A process for automated building and testing software to run on target environments must be established. This process allows tests to be executed automatically when the code is published to the repository. Through this process, the task of creating automated tests to validate their code is integrated as a part of developers’ daily work. Several best practices can be employed:

  • Automate tests at different levels: unit, acceptance, and integration tests.
  • Detect errors as early as possible. Unit tests are faster to run than acceptance and integration tests. Unit tests can also increase test coverage over the other types, according to Martin Fowler’s Test Pyramid
  • Run automated tests on production-like environments.
  • Perform automated tests as much as possible.  
  • Automate both functional and non-functional tests.   

Use Telemetry and Metrics

To support problem diagnosis and solving as well as discover opportunities for continuous improvement, organizations need to create and use telemetry and metrics. Telemetry is “automated communications process by which measurements and other data are collected at remote or inaccessible points and transmitted to receiving equipment for monitoring” which involves the use of metrics and data collection approaches to support measurement and monitoring.

Telemetry allows teams to detect a problem, to formulate hypotheses about possible root causes of the problem, and to find solutions to address it. Where the bottleneck of the DevOps pipeline is, what causes the increase in on-call after business hours during the operations, and what causes the delay in fault repair are examples of the questions to be answered using telemetry. Telemetry helps detect contributing factors affecting a problem and its resolution.

Organizations need to create and use telemetry in development, testing, staging, and production environments. It is also created across the DevOps pipeline. The telemetry program should be centralized, meaning that events, logs, and metrics collected from different stages of development and operations are transferred, stored, and aggregated to help analyze the system as a whole.

Events and logs are created and recorded at different layers, operating systems, database, business logic, application/user interface, and environment. Metrics need to be recorded and used at different levels: sales and transactions in the business level, response time, faults, transaction time at the application level, storage and disk usage, CPU load, network traffic at the infrastructure level. Other important metrics in the DevOps pipeline can include build status, change, and deployment and release frequencies, duration, environment status, idle time, build breakage, downtime, impact of defects, percent of automation, change success rate, time/cost per release, cost/frequency of outages in operations, on-call after business outs, mean time to repair (MTTR), and mean time to detect (MTTD).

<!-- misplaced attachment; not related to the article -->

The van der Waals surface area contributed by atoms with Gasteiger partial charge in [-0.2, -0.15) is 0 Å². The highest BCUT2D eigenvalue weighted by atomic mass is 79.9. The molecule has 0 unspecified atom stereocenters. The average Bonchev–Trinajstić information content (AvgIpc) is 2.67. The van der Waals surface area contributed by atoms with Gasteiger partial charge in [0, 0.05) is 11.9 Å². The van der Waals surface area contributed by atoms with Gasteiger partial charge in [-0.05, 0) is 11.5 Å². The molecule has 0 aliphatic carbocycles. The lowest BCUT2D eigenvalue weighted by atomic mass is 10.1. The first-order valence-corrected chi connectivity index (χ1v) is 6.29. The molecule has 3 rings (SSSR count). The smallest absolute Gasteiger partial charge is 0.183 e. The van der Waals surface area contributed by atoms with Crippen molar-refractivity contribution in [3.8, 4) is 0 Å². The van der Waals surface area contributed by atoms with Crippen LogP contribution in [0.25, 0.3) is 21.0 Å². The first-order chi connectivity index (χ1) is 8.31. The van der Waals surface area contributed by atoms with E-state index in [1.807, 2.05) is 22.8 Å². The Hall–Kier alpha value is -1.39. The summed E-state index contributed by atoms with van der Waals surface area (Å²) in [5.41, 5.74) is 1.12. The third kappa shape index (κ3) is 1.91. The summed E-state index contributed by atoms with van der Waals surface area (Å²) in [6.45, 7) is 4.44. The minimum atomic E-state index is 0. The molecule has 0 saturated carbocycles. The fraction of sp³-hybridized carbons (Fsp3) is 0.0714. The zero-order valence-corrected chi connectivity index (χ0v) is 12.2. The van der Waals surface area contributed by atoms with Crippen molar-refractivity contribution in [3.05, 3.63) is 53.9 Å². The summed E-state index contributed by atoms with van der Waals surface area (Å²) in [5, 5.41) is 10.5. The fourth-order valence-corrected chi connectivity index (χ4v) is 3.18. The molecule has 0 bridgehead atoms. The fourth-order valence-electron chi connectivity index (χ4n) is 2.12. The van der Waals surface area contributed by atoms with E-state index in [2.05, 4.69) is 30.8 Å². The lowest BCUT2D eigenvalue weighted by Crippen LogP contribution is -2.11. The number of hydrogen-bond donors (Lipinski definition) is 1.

Application libraries are necessary for teams to create, collect, and store events, logs, and metrics. Tools are also important for visualizing, alerting, detecting trends, and other analytics capabilities.

Continuous Learning and Improvement 

To succeed in implementing DevOps, teams need to establish a culture that enables members to continuously learn and improve their skills at detecting and addressing problems. Mistakes and problems are always happening in any complex system. It is important for teams to learn from mistakes and prevent them from happening again.

Solutions for common problems and lessons learned are stored and shared throughout the organization, which helps multiply the knowledge and saves a lot of time for other teams facing similar problems. The knowledge on problems, know-how, solutions to address problems, etc. must be shared widely to medium as chatrooms and forums to multiply the effects of learning and improvement.

Instead of naming and blaming people when a problem occurs, teams should focus on using the opportunity as a means for improving the quality of the system and learning the ways to fix the problem. The working environment without naming and blaming encourages risk-taking and innovation while helps to preserve good relationships and foster mutual cooperation between people in the project.

Telemetry and metrics collected are also used for discovering opportunities for improvement. Consulting and teaching from experts are also as important as self-learning and self-improvement.

Conclusion

DevOps is a well-accepted approach to addressing the challenges in developing and delivering quality software fast to the market. It is reported to helping organizations shorten the time from development to operations, improving the products and services quality, and increasing the cooperation of teams from different departments such as development, QA, InfoSec, and operations.

Hope this article can provide you the most important strategies for implementing a successful DevOps transformation effort in organizations. These strategies involve people (choosing the right team, changing organizational structures and culture, continuous learning and improvement), technology (test automation, tools, and infrastructure), and practices (establishing a CI/CD pipeline and using telemetry/metrics).